The overturning of Roe v. Wade by the U.S. Supreme Court on Friday triggers a 2020 Idaho law banning all abortions except in cases of reported rape or incest, or to protect the mother’s life.

That law takes effect 30 days after the court’s decision, negating the state's current law allowing most abortions up to viability at about 24 weeks.

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“Idaho has been at the forefront of enacting new laws to protect preborn babies,” Republican Gov. Brad Little said in a statement, noting he signed the 2020 trigger law.

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“However, we fully acknowledge this monumental moment in our country's history means we must confront what (we) know will be growing needs for women and families in the months and years ahead,” he said. “We absolutely must come together like never before to support women and teens facing unexpected or unwanted pregnancies.”

Under the trigger law, the person performing the abortion could face a felony prosecution punishable by up to five years in prison.

In cases of rape or incest, the law requires pregnant women to file a police report and provide a copy of the report to the provider prior to an abortion.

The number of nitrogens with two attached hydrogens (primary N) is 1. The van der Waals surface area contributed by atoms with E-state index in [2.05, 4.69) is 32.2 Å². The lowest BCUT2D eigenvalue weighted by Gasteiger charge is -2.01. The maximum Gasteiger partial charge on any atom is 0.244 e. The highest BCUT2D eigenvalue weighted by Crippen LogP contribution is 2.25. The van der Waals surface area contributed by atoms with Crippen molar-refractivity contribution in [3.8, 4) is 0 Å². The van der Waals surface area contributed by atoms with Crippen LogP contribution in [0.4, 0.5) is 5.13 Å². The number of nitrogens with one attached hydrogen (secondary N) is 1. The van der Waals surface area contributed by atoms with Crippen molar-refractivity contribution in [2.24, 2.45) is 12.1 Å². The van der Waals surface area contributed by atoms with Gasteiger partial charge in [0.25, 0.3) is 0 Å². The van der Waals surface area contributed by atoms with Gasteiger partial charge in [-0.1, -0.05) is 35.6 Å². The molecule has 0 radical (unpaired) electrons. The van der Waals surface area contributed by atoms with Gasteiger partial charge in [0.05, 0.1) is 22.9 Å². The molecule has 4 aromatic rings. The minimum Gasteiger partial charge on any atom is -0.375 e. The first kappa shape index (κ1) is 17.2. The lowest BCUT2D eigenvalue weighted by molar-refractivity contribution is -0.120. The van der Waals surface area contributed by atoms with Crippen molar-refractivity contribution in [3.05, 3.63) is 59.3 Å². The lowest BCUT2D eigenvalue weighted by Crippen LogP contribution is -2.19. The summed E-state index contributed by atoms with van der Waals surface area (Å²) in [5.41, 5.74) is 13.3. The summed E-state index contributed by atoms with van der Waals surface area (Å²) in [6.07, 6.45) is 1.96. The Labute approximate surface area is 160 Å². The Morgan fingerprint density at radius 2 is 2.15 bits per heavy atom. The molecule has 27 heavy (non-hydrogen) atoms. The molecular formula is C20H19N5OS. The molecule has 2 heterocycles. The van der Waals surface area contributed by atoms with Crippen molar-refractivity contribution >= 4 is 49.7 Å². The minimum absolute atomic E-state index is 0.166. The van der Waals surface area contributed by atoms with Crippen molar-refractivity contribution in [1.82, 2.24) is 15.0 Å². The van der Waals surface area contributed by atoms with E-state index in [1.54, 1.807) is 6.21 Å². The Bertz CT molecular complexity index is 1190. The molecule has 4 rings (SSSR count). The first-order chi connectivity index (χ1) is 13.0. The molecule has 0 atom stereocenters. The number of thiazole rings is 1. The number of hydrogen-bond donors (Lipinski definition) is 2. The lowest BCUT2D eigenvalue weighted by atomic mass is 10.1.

This year, lawmakers also passed a Texas-style ban prohibiting abortions after about six weeks of pregnancy and authorizing family members to sue medical providers for performing an abortion. That law is on hold following a challenge by Planned Parenthood. The Idaho Supreme Court is scheduled to hear arguments in August.

If the Idaho Supreme Court upholds the state’s Texas-style abortion ban, with Roe v. Wade now tossed aside, a medical provider who performs an abortion in Idaho could face a lawsuit and criminal charges.

Pregnant women in Idaho seeking abortions will have to travel out of state, with the nearest abortion providers in Washington, Oregon, Nevada and Colorado.

A file photo of the Idaho House of Representatives. Idaho will ban abortion in reaction to the Supreme Court's ruling Friday.

A file photo of the Idaho House of Representatives. Idaho will ban abortion in reaction to the Supreme Court's ruling Friday.

Keith Ridler / AP

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